English - Etymology
From Middle English, from Old French mariage, from marier (“to marry”), from Latin marito (“to marry”, literally “give in marriage”), from maritus (“lover”, “nuptial”), from mas (“male, masculine, of the male sex”). Equivalent to marry + -age.
English - Pronunciation
English - Noun
- The state of being married. [from 14th c.]
A union of two or more people that creates a family tie and carries legal and/or social rights and responsibilities. [from 14th c.]
- 1944, Tiaki Hikawera Mitira, Takitimu, page 123:
- 1990, John Stevens, Lust for enlightenment: Buddhism and sex:
- 1995, Edith Deen, All of the women of the Bible, page 275:
- 2009, Charles Zastrow, Introduction to Social Work and Social Welfare: Empowering People (ISBN 0495809527), page 30:
(often specifically) The union of any two people, to the exclusion of all others.
- "I have a patient right now whose marriage proved to be a tragedy. She wanted love, sexual gratification, children, and social prestige; but life blasted all her hopes. Her husband didn't love her. He refused even to eat with her, and forced her to serve his meals in his room upstairs. She had no children, no social standing. She went insane; and, in her imagination, she divorced her husband and resumed her maiden name. She now believes she has married into the English aristocracy, and she insists on being called Lady Smith.
- (sometimes specifically) The union of one man and one woman, to the exclusion of all others.
- A wedding; a ceremony in which people wed. [from 14th c.]
(figuratively) A close union. [from 15th c.]
- 2000, Edmund E. Jacobitti, The Classical Heritage in Machiavelli's Histories, in The comedy and tragedy of Machiavelli: essays on the literary works (edited by Vickie B. Sullivan), page 181:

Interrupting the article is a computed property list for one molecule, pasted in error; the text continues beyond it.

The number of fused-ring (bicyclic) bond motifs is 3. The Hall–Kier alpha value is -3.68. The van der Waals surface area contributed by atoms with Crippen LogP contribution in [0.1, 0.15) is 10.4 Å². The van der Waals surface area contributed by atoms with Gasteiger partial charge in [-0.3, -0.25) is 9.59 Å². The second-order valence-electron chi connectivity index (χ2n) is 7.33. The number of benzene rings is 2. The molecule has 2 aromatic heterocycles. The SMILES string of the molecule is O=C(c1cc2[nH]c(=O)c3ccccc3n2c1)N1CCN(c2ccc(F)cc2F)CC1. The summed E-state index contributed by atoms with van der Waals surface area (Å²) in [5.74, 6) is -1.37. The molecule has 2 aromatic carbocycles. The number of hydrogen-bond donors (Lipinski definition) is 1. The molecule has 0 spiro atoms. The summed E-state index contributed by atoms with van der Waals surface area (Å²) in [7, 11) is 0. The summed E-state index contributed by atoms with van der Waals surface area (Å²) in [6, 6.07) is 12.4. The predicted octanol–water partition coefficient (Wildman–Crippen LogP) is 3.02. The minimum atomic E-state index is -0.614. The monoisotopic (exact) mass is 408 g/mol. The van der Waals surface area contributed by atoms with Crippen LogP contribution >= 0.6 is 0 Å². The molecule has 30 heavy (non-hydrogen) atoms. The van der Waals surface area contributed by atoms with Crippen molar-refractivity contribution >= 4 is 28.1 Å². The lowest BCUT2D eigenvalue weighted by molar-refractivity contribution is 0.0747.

- 2003, Paul Mattick, Art in its time: theories and practices of modern aesthetics, page 105:
- 2006 August 9, Amy Scattergood, A wild dream in the wild, published in the Los Angeles Times, republished in 2009 in The Big Sur Bakery Cookbook: A Year in the Life of a Restaurant (by Michelle and Phillip Wojtowicz and Michael Gilson with Catherine Price), on the cover:
- A joining of two parts.
- (card games) A king and a queen, when held as a hand in Texas hold 'em or melded in pinochle.
- (card games) In solitaire or patience games, the placing a card of the same suit on the next one above or below it in value.
English - References
- ^ “marriage” in Douglas Harper, Online Etymology Dictionary (2001).
- ^ “marriage” in Merriam-Webster Online Dictionary, Merriam-Webster Online
- ↑ 3.0 3.1 “marriage” in Dictionary.com Unabridged, v1.0.1, Lexico Publishing Group, 2006.
- ^ http://www.myetymology.com/denglish/marriage.html
- ↑ 5.0 5.1 5.2 5.3 "marriage" - Online Etymology Dictionary, Douglas Harper, accessed on 2012-04-11